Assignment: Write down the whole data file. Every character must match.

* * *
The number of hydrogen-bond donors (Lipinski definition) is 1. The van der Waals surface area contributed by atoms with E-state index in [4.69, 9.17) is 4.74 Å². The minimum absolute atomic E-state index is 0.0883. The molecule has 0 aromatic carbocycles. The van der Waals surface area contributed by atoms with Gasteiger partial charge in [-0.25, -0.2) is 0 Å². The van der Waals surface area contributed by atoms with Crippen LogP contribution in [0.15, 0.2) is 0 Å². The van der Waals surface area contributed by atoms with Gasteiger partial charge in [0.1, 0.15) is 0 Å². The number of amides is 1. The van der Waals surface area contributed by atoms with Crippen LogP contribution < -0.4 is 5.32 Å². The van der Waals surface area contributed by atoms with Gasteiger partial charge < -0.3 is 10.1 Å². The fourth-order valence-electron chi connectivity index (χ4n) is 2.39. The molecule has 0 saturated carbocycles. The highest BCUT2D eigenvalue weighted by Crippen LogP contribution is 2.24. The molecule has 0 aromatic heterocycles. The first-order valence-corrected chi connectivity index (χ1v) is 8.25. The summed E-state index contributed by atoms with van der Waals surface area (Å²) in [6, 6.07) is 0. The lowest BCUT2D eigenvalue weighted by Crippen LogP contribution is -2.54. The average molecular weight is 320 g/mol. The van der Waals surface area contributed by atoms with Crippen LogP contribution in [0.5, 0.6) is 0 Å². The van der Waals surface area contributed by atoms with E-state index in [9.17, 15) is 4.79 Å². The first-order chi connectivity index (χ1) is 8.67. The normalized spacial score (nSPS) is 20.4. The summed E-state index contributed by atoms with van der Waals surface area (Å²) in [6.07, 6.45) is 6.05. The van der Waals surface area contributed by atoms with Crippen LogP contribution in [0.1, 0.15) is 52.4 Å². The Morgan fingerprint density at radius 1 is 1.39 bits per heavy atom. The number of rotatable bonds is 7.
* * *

The number of hydrogen-bond donors (Lipinski definition) is 1. The van der Waals surface area contributed by atoms with E-state index in [4.69, 9.17) is 4.74 Å². The minimum absolute atomic E-state index is 0.0883. The molecule has 0 aromatic carbocycles. The van der Waals surface area contributed by atoms with Gasteiger partial charge in [-0.25, -0.2) is 0 Å². The van der Waals surface area contributed by atoms with Crippen LogP contribution in [0.15, 0.2) is 0 Å². The van der Waals surface area contributed by atoms with Gasteiger partial charge in [0.1, 0.15) is 0 Å². The number of amides is 1. The van der Waals surface area contributed by atoms with Crippen LogP contribution < -0.4 is 5.32 Å². The van der Waals surface area contributed by atoms with Gasteiger partial charge < -0.3 is 10.1 Å². The fourth-order valence-electron chi connectivity index (χ4n) is 2.39. The molecule has 0 saturated carbocycles. The highest BCUT2D eigenvalue weighted by Crippen LogP contribution is 2.24. The molecule has 0 aromatic heterocycles. The first-order valence-corrected chi connectivity index (χ1v) is 8.25. The summed E-state index contributed by atoms with van der Waals surface area (Å²) in [6, 6.07) is 0. The lowest BCUT2D eigenvalue weighted by Crippen LogP contribution is -2.54. The average molecular weight is 320 g/mol. The van der Waals surface area contributed by atoms with Crippen LogP contribution in [0.5, 0.6) is 0 Å². The van der Waals surface area contributed by atoms with E-state index in [9.17, 15) is 4.79 Å². The first-order chi connectivity index (χ1) is 8.67. The normalized spacial score (nSPS) is 20.4. The summed E-state index contributed by atoms with van der Waals surface area (Å²) in [6.07, 6.45) is 6.05. The van der Waals surface area contributed by atoms with Crippen LogP contribution in [0.1, 0.15) is 52.4 Å². The Morgan fingerprint density at radius 1 is 1.39 bits per heavy atom. The number of rotatable bonds is 7.